When an opponent is helpless against your techniques, you will feel the kiai. When the opponent feels overcome by the kiai, he or she will feel "aiki." Aiki occurs when one is overwhelmed by a dominating spirit. Feeling aiki will cause an opponent to doubt his or her skills and to resign to defeat. In combat, if you break your opponents spirit so that they lose their will to fight, you are guaranteed victory. Sometimes a highly confident stare may cause aiki in an opponent. In the classic text, The art of War, Sun-Tzu states, "Achieving victory in every battle is not absolute perfection, neutralizing an adversary's forces without battle is absolute perfection." A high quality pattern performed to perfection will cause aiki in those who view it. They will feel a cold chill come over them. Arrogance, making mean faces, and overacting will not cause aiki. Aiki not a caused by a conscious effort of the performer, is something that occurs naturally when one has perfected his or her pattern to point that it viewer are awestruck by it performance.
As you perform your pattern, you should look like an robot performing programmed motions. You should appear as a alert warrior who is reacting to attacks from unseen attackers. Your performance should cause viewers to visualize your attackers. They should feel as though they are watching a real fight. Master Itsou (founder of the Pinan and Heian Karate katas), when outlining his philosophy of Karate to the Prefecture Education department wrote, "During practice, you should imagine you are on the battlefield. When blocking and striking, you should make your eyes glare, drop the shoulders, and harden the body. Now block the enemy's punch and strike! Always practice with this spirit so that, when on the real battlefield, you will naturally be prepared."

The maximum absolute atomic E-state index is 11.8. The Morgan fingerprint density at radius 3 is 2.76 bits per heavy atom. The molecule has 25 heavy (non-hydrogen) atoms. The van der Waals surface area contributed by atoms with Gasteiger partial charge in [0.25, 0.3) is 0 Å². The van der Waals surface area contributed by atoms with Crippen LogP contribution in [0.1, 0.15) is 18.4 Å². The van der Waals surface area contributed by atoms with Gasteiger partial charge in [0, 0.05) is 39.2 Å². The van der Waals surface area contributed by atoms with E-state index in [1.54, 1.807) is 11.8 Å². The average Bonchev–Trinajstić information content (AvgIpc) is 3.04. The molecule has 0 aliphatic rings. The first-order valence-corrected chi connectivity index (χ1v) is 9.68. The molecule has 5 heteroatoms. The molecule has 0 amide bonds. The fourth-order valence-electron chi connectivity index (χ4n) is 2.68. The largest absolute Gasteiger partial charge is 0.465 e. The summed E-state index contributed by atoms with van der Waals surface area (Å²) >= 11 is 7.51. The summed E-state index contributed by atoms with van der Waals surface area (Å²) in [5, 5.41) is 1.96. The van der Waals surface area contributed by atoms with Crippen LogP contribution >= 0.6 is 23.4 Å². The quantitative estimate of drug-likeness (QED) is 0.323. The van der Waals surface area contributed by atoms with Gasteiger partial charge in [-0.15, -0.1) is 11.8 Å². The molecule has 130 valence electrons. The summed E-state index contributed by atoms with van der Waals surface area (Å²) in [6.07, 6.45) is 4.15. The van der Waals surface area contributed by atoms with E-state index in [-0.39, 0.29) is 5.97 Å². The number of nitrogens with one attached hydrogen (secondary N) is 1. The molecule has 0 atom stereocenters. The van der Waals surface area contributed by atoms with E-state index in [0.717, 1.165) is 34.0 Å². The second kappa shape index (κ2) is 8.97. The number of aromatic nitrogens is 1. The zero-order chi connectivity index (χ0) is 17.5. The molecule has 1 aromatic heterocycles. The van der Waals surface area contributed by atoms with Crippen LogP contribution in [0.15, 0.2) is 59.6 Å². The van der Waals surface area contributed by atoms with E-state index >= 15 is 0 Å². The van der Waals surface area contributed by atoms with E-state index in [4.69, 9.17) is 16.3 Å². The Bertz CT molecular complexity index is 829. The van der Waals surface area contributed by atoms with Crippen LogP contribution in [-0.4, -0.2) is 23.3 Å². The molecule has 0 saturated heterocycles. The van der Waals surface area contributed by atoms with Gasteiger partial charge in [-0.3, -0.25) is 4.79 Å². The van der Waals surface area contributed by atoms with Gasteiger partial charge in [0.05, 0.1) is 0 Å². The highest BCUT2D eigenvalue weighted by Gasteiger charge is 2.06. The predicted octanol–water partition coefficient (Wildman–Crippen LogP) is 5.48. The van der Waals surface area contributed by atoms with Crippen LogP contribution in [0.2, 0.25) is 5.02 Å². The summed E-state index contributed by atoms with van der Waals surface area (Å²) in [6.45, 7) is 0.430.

Once you bow at the beginning of the pattern, you should have "no mind," a mind that is open and not fixed upon any particular object or thought. You are not thinking about performing the pattern, you are merely reacting attackers with fearless power.
Do not exhibit arrogance during your performance. From the time you are called forward to perform you pattern, you should exhibit the quite courtesy and humility of a fearless warrior who has been called upon to do battle for the kingdom. A true warrior is confident and is to be feared, while at the same time presents him or herself as a kind, gentle and humble servant of the king.
Reference: Galloway (2001), Sol (1997). http://paperwindow.com/tkd
Qouted from : Hartman, R. (2003). TKDTutor. [Online]. Available: TKDTutor.com